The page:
My parents don’t like Aroldis Chapman. They’re devout Yankee fans, but every time he enters the game, they expect him to blow it. Whenever he fails to record an immaculate inning, they cry out with exasperation. “Here we go again!”
Mind you, there are perfectly legitimate reasons to dislike Aroldis Chapman. He was suspended 30 games in 2016 under MLB’s domestic violence policy for firing a gun eight times in the vicinity of his girlfriend. He apologized for using the gun, but not for the psychological terror he surely inflicted. I, too, dislike Aroldis Chapman.
While my parents don’t condone domestic violence in any capacity, they also dislike him for baseball reasons. This seems curious to me, given that Chapman has been one of baseball’s elite relievers since his 2010 debut. In fact, his 2019 season has been as fantastic as ever. By fWAR, he’s tied for third-best among MLB relievers with 1.9. His 2.54 DRA is sixth-best (min. 25 innings).
The key to his success has never been a secret. He’s one of the most difficult pitchers in baseball to hit. He strikes out 34.8 percent of opposing batters. This is tied for 15th best in MLB, but it’s actually down from his career 41.0 percent rate. Still, his hard hit rate and xwOBA are 90th and 95th percentile, which indicate how difficult it is to make contact against him.
Where he has thrived this season is avoiding the long ball. Seemingly every other pitcher in the game surrenders absurd amounts of home runs, but Chapman has been tagged just twice this year. He’s one of just six qualified relievers with two or fewer home runs allowed. (Kirby Yates and Brandon Workman have only one each.)
Another non-secret is the reason why he’s been so successful: his overpowered fastball. Since 2010, 153 pitchers have eclipsed 100 mph at least once. 23 have done it 100 times. Jordan Hicks is second with 865 pitches north of 100 mph. Chapman has thrown 2,959 of them! There have been 76 pitches ever clocked at 104 mph or greater; 64 of which came from Chapman’s left arm.
This season, his heater averages 97.9 mph, and topped out at 102.7. Batters have a .313 xwOBA against it (as per Statcast), but its primary function is to set up his devastating slider. Opponents have just a .227 xwOBA versus the slider, and whiff 42.7 percent of the time.
Here’s the fastball in action:
...and the slider:
Chapman is unarguably a unique pitcher in the annals of baseball. He throws harder than anyone, and more prolifically than his closest competitors. His career 14.8 K/9 is an MLB record (min. 300 innings). His 2.00 FIP is third-best, trailing Rube Waddell and Ed Walsh— both of whom retired more than 100 years ago.
He’s dominated baseball to such an extent that he might actually be the greatest left-handed reliever in baseball history. In fact, he has very little competition for that title. The seven relievers in the Hall of Fame are all right-handed. The only pitcher worthy of comparing is Billy Wagner.
Wagner threw 903 innings over 16 seasons from 1995-2010, most notably for the Houston Astros. He recorded at least 10 K/9 in every full season of his career, even though strikeouts were a bit less prevalent back then.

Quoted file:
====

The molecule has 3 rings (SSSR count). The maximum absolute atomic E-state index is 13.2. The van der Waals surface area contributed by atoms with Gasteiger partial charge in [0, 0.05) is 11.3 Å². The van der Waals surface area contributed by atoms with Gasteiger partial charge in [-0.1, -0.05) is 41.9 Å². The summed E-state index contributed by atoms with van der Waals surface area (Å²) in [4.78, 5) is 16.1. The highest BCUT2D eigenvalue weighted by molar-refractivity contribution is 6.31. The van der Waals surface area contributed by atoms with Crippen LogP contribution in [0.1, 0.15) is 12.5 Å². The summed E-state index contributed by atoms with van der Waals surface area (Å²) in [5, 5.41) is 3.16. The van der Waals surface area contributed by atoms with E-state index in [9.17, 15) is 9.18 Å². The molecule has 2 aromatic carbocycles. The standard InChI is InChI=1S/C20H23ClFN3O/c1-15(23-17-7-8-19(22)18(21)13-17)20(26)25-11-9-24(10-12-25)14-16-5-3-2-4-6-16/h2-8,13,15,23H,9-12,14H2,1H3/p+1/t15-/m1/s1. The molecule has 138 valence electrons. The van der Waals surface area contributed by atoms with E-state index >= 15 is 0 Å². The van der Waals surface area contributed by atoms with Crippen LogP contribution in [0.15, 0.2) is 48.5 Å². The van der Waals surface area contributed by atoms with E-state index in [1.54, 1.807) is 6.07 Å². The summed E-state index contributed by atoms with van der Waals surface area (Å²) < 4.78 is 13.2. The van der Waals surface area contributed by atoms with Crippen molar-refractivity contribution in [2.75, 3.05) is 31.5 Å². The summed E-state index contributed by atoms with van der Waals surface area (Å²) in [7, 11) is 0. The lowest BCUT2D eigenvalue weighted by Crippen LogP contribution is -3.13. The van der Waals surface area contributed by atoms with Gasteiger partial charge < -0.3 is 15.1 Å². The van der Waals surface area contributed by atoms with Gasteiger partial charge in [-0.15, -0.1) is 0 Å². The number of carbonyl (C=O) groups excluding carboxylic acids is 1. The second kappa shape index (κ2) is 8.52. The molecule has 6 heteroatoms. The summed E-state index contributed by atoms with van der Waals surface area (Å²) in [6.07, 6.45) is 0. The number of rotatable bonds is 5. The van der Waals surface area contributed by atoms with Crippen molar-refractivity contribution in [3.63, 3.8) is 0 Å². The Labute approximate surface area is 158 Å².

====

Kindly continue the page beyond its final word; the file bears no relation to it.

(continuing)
Chapman, 31, will finish this season with somewhere around 540 career innings. He has a few years ahead of him to catch Wagner in terms of quantity, but his quality is already superior. His 48 FIP- (adjusted for era) is the best in baseball history. Even if he regresses a little at the end of his career, he has a comfortable lead over Wagner’s 63 in eighth place.
Career FIP- Leaders (min. 300 IP)
We’ll see how Chapman declines, but he certainly appears to be making a case to be the first lefty reliever in the Hall of Fame. That’s a conversation for at least ten years down the road, and it’s possible Wagner beats him there (though unlikely with 16.7 percent of last year’s vote). Whether or not he makes it, he’s at least earned that conversation.
Odds are, you haven’t learned too much in this article that you didn’t already know, or at least suspect. Every baseball fan knows Chapman is an elite reliever with the hardest fastball ever witnessed— including my parents. So why don’t they like him?
While advanced metrics like xwOBA and FIP- give accurate descriptions of a pitcher, sometimes the traditional stats can give insight as to how that pitcher is perceived by fans. Chapman leads the AL with 35 saves, but he’s tied for second with five blown saves among pitchers who have been closers all season. Maybe those five meltdowns burn a deeper memory than the 35 successes.
From the department of unreasonable standards, he has allowed at least one baserunner in 36 of his 52 appearances this season. That’s actually way better than most pitchers, but still more than half. He’s usually protecting a slim lead in the ninth inning, and many of those baserunners put the tying or winning run in the batter’s box.
Perhaps it’s because he wears pinstripes. After all, Mariano Rivera just became the first ever unanimously elected Hall of Famer. Yankees fans were spoiled for years by Mo, and there could be an element of lingering lofty expectations for the current closer.
Maybe the problem is larger than Chapman. Is it possible that no fanbase actually likes their closer whatsoever? It’s hard to picture Padres fans being upset with Kirby Yates, for example, but if Chapman can draw ire in spite of his brilliance, every closer seems susceptible to derision.
Chapman has two years remaining on his contract, but he can opt out this winter and test free agency. Maybe he will and maybe he won’t. Should he leave, Yankee fans such as my parents will soon discovery that he’s not so easy to replace. There’s no pitcher quite like him— now or ever.
Daniel R. Epstein is an elementary special education teacher and president of the Somerset County Education Association. Tweets @depstein1983.